As all my students have heard before, language learning and improvement comes from practice and more practice. The great thing about learning a language is that it is the most open subjects of all the subjects to learn. What do I mean? If you are studying math, you must study numbers, mathematical theories and algorithms, yet learning about the latest astronomical discoveries, the theories of Stephen Hawking or the pirates of Yucatan are definitely not going to help you advance your knowledge of pure mathematics. However, when learning a language, once you get past the basic grammar and structure of the language and you achieve a comfortable intermediate level of knowledge, you are free to learn about absolutely anything as long as that learning is done in the language being acquired. You can learn about math, history, sex, love or rock and roll and as long as you are doing all the reading, listening and conversing about the topic in Spanish, you are legitimately studying and becoming fluent in Spanish.
For this reason I love my profession. When I tell people I am a Spanish and English teacher, they assume I teach “hola, ¿qué tal?” to a group of bratty teenagers. They presume I have an extensive knowledge in grammar and syntax and that I force my students to work in those boring textbooks with tedious readings about la casa de tío Jose all in the verb tense we happen to be studying. Granted, part of that picture can be a tiny bit true for very beginning students–specifically the part about my knowledge of grammar and syntax! However, once my students get to a pre-intermediate or intermediate level of language we spread our wings and take flight. The world is literally at our fingertips and on the tip of our tongue. So instead of being the grammar and boring textbook Nazi, I have become a professional researcher of topics of interest. Because it is the interest of the student that will make or break their progress.
What does pirates, buccaneers and misfits of the Sea of Desires off the coast of Yucatan have to do with any of this you are asking? Well, this will be our first topic of interest in a new class I am offering in Merida as part of my Spanish Conversation Club “plática en español” series. This March 7th from 7-9pm at the restaurant Puerta Del Sol located in Colonia Montecristo, I will be hosting and facilitating a plática with Gabriela Vazquez Barke, PhD in History with a specialization in Colonial Yucatan, Central America and the Caribbean. She is from Mexico City originally, but has lived in Yucatan for the last two decades. She will be giving a lively talk to those intermediate Spanish learners out there who are interested in meeting fascinating Mexican people and who want to challenge themselves to improve their Spanish while learning about the real pirates of the Caribbean, eating exquisite tapas and having a cocktail (alcoholic or non-alcoholic). This will be the first plática in a series of talks that will be given by different Mexican professionals from Merida and the whole Republic of Mexico. Every two weeks, I will host and facilitate a plática with designers, chefs, business owners, artists, politicians, professors among others at a different location around the city. The idea is to help bridge the gap between the expats and the professional local Mexicans as well as get to know new restaurants, cafes or art galleries around the city while becoming fluent in Spanish. Each plática will be geared towards an intermediate to advanced learner and I will give you vocabulary and the topic of the meeting in an email the week before the meeting. This will be an informal environment where language mistakes are part of the experience. There is room for about 15 people maximum and the cost will be $250 per person including all you can eat tapas and 1 drink. If you are interested, be sure to reserve your spot by emailing me or PM me.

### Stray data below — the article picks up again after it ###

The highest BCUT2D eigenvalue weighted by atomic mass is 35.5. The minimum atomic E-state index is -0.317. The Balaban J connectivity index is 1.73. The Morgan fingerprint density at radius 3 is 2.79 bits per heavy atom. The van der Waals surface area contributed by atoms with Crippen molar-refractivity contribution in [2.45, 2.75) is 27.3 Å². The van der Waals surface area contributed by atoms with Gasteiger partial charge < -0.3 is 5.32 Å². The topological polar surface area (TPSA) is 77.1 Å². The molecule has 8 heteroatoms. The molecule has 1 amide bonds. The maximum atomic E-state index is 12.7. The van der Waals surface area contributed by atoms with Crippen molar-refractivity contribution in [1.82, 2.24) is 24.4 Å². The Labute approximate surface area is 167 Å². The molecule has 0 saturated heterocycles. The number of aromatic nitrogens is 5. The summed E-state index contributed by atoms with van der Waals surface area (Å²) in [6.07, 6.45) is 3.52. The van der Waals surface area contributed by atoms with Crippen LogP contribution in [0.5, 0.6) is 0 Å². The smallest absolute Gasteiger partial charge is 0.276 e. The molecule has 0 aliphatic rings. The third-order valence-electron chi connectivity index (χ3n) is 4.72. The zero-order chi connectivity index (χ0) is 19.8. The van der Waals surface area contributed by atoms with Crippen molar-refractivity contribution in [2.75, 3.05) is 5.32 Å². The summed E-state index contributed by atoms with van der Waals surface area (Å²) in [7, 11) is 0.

By Stephanie Carmon for TYT
Stephanie Carmon, “language lover” is an English and Spanish language professional with over 18 years of experience teaching and providing clients with effective communication skills. She works both online and in person with companies and individual learners and from Mexico, Russia, U.S. and Canada as a freelance language consultant, translator, interpreter and teacher. She currently lives in Mérida, Yucatan.
more recommended stories
Physiotherapy in Mérida: Evolving Techniques and Trends
Physiotherapists help people affected by injury, illness.
The Luckiest Gringo in Mexico (Part 2)
(…) Lupita and I will celebrate.
Research Study “Healthcare In Mexico” Co-Sponsored by The Yucatan Times Released
Lake Chapala, Jalisco, Mexico—March 26, 2018— Best.
The Luckiest Gringo in Mexico (Part 1)
I walked from my home at.
“Surprising History” Is Now in Print
“Surprising History in Yucatán” appeared as.
The CIC Powered by Samsung is the first of its kind in Mexico
The CIC “Powered by Samsung” is.
Yoga for Wellness … all bodies, all ages at Sol y Tierra in Mérida
Yoga is much more than the.
Musician, singer and composer “Carlo” creates the “Pop Viajero” concept
The Yucatan Times conducted an exclusive.
BACKYARD BIRDING IN MERIDA, YUCATAN AND BEYOND – JABBA THE WHAT? NO, JABIRU, A STORK
When I first saw this almost.
Where is healthcare better—the US and Canada, or in places like Mexico?
This article by Chuck Bolotin of Best.